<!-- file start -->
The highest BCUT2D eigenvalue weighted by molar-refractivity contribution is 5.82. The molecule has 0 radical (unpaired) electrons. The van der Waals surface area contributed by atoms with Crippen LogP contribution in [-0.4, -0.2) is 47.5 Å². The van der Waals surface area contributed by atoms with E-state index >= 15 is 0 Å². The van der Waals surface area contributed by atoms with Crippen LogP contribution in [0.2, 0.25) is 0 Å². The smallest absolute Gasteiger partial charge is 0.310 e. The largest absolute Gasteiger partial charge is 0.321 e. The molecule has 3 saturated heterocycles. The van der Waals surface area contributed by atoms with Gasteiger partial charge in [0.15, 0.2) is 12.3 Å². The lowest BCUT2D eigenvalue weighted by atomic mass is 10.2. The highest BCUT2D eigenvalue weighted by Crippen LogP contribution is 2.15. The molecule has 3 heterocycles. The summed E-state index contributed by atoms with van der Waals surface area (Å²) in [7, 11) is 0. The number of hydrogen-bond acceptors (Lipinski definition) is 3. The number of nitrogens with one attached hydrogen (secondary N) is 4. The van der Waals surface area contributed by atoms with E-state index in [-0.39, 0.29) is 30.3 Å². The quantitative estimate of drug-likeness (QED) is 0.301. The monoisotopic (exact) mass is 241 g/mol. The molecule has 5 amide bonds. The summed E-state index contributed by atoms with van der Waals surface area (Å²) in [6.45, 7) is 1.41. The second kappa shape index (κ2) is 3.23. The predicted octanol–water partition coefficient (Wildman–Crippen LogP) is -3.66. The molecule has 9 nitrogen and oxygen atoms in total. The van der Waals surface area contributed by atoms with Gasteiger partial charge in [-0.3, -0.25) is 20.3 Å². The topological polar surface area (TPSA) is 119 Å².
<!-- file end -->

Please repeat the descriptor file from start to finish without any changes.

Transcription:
The highest BCUT2D eigenvalue weighted by molar-refractivity contribution is 5.82. The molecule has 0 radical (unpaired) electrons. The van der Waals surface area contributed by atoms with Crippen LogP contribution in [-0.4, -0.2) is 47.5 Å². The van der Waals surface area contributed by atoms with E-state index >= 15 is 0 Å². The van der Waals surface area contributed by atoms with Crippen LogP contribution in [0.2, 0.25) is 0 Å². The smallest absolute Gasteiger partial charge is 0.310 e. The largest absolute Gasteiger partial charge is 0.321 e. The molecule has 3 saturated heterocycles. The van der Waals surface area contributed by atoms with Gasteiger partial charge in [0.15, 0.2) is 12.3 Å². The lowest BCUT2D eigenvalue weighted by atomic mass is 10.2. The highest BCUT2D eigenvalue weighted by Crippen LogP contribution is 2.15. The molecule has 3 heterocycles. The summed E-state index contributed by atoms with van der Waals surface area (Å²) in [7, 11) is 0. The number of hydrogen-bond acceptors (Lipinski definition) is 3. The number of nitrogens with one attached hydrogen (secondary N) is 4. The van der Waals surface area contributed by atoms with E-state index in [-0.39, 0.29) is 30.3 Å². The quantitative estimate of drug-likeness (QED) is 0.301. The monoisotopic (exact) mass is 241 g/mol. The molecule has 5 amide bonds. The summed E-state index contributed by atoms with van der Waals surface area (Å²) in [6.45, 7) is 1.41. The second kappa shape index (κ2) is 3.23. The predicted octanol–water partition coefficient (Wildman–Crippen LogP) is -3.66. The molecule has 9 nitrogen and oxygen atoms in total. The van der Waals surface area contributed by atoms with Gasteiger partial charge in [-0.3, -0.25) is 20.3 Å². The topological polar surface area (TPSA) is 119 Å².